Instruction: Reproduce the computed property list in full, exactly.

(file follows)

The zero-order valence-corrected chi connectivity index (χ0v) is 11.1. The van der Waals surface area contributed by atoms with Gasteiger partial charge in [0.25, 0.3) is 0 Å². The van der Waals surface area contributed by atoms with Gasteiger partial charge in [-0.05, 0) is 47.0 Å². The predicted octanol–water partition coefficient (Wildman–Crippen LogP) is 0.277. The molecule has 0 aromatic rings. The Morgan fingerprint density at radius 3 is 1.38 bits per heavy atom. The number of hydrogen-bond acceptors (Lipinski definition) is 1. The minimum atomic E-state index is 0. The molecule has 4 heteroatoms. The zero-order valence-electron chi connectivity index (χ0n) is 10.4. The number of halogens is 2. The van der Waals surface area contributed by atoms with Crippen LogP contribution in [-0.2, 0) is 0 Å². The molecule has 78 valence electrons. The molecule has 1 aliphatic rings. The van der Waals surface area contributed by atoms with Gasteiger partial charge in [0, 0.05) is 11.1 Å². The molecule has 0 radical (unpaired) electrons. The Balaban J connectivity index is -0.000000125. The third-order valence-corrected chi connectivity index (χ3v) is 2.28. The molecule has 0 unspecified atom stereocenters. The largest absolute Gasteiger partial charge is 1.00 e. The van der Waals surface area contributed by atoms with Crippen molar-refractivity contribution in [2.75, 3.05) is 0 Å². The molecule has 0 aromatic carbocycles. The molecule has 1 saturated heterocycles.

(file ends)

The zero-order valence-corrected chi connectivity index (χ0v) is 11.1. The van der Waals surface area contributed by atoms with Gasteiger partial charge in [0.25, 0.3) is 0 Å². The van der Waals surface area contributed by atoms with Gasteiger partial charge in [-0.05, 0) is 47.0 Å². The predicted octanol–water partition coefficient (Wildman–Crippen LogP) is 0.277. The molecule has 0 aromatic rings. The Morgan fingerprint density at radius 3 is 1.38 bits per heavy atom. The number of hydrogen-bond acceptors (Lipinski definition) is 1. The minimum atomic E-state index is 0. The molecule has 4 heteroatoms. The zero-order valence-electron chi connectivity index (χ0n) is 10.4. The number of halogens is 2. The van der Waals surface area contributed by atoms with Crippen LogP contribution in [-0.2, 0) is 0 Å². The molecule has 78 valence electrons. The molecule has 1 aliphatic rings. The van der Waals surface area contributed by atoms with Gasteiger partial charge in [0, 0.05) is 11.1 Å². The molecule has 0 radical (unpaired) electrons. The Balaban J connectivity index is -0.000000125. The third-order valence-corrected chi connectivity index (χ3v) is 2.28. The molecule has 0 unspecified atom stereocenters. The largest absolute Gasteiger partial charge is 1.00 e. The van der Waals surface area contributed by atoms with Crippen molar-refractivity contribution in [2.75, 3.05) is 0 Å². The molecule has 0 aromatic carbocycles. The molecule has 1 saturated heterocycles.